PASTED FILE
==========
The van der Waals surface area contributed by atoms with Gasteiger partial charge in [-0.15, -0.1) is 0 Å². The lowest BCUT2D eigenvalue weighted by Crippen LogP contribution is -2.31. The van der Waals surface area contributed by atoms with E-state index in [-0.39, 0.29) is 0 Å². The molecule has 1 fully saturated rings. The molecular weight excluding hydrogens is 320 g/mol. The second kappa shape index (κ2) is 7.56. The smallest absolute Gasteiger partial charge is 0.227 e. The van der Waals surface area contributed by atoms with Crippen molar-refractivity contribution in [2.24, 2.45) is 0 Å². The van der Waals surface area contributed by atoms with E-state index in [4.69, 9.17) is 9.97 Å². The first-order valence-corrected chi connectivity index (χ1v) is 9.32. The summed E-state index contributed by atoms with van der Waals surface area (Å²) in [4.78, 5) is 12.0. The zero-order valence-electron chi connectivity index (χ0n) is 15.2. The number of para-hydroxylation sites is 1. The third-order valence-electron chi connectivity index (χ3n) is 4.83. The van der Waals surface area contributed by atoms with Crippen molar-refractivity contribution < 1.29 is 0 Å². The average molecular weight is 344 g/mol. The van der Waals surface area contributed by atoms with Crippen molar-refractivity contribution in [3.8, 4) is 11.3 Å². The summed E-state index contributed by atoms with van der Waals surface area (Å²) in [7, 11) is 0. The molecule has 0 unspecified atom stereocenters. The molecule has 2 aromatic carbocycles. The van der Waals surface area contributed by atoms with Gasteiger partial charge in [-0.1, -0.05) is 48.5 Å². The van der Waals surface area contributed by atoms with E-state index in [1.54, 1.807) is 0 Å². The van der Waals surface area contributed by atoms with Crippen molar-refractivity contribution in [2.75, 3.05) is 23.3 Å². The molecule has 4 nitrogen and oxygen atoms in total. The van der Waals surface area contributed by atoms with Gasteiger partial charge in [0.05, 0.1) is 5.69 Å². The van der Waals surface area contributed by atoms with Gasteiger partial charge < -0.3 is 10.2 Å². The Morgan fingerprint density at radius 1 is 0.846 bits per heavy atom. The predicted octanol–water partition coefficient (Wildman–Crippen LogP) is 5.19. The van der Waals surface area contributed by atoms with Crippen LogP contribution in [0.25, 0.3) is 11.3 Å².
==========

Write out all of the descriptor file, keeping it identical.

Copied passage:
The van der Waals surface area contributed by atoms with Gasteiger partial charge in [-0.15, -0.1) is 0 Å². The lowest BCUT2D eigenvalue weighted by Crippen LogP contribution is -2.31. The van der Waals surface area contributed by atoms with E-state index in [-0.39, 0.29) is 0 Å². The molecule has 1 fully saturated rings. The molecular weight excluding hydrogens is 320 g/mol. The second kappa shape index (κ2) is 7.56. The smallest absolute Gasteiger partial charge is 0.227 e. The van der Waals surface area contributed by atoms with Crippen molar-refractivity contribution in [2.24, 2.45) is 0 Å². The van der Waals surface area contributed by atoms with E-state index in [4.69, 9.17) is 9.97 Å². The first-order valence-corrected chi connectivity index (χ1v) is 9.32. The summed E-state index contributed by atoms with van der Waals surface area (Å²) in [4.78, 5) is 12.0. The zero-order valence-electron chi connectivity index (χ0n) is 15.2. The number of para-hydroxylation sites is 1. The third-order valence-electron chi connectivity index (χ3n) is 4.83. The van der Waals surface area contributed by atoms with Crippen molar-refractivity contribution < 1.29 is 0 Å². The average molecular weight is 344 g/mol. The van der Waals surface area contributed by atoms with Crippen molar-refractivity contribution in [3.8, 4) is 11.3 Å². The summed E-state index contributed by atoms with van der Waals surface area (Å²) in [7, 11) is 0. The molecule has 0 unspecified atom stereocenters. The molecule has 2 aromatic carbocycles. The van der Waals surface area contributed by atoms with Gasteiger partial charge in [-0.1, -0.05) is 48.5 Å². The van der Waals surface area contributed by atoms with E-state index in [1.54, 1.807) is 0 Å². The van der Waals surface area contributed by atoms with Crippen molar-refractivity contribution in [2.75, 3.05) is 23.3 Å². The molecule has 4 nitrogen and oxygen atoms in total. The van der Waals surface area contributed by atoms with Gasteiger partial charge in [0.05, 0.1) is 5.69 Å². The van der Waals surface area contributed by atoms with Gasteiger partial charge < -0.3 is 10.2 Å². The Morgan fingerprint density at radius 1 is 0.846 bits per heavy atom. The predicted octanol–water partition coefficient (Wildman–Crippen LogP) is 5.19. The van der Waals surface area contributed by atoms with Crippen LogP contribution in [0.25, 0.3) is 11.3 Å².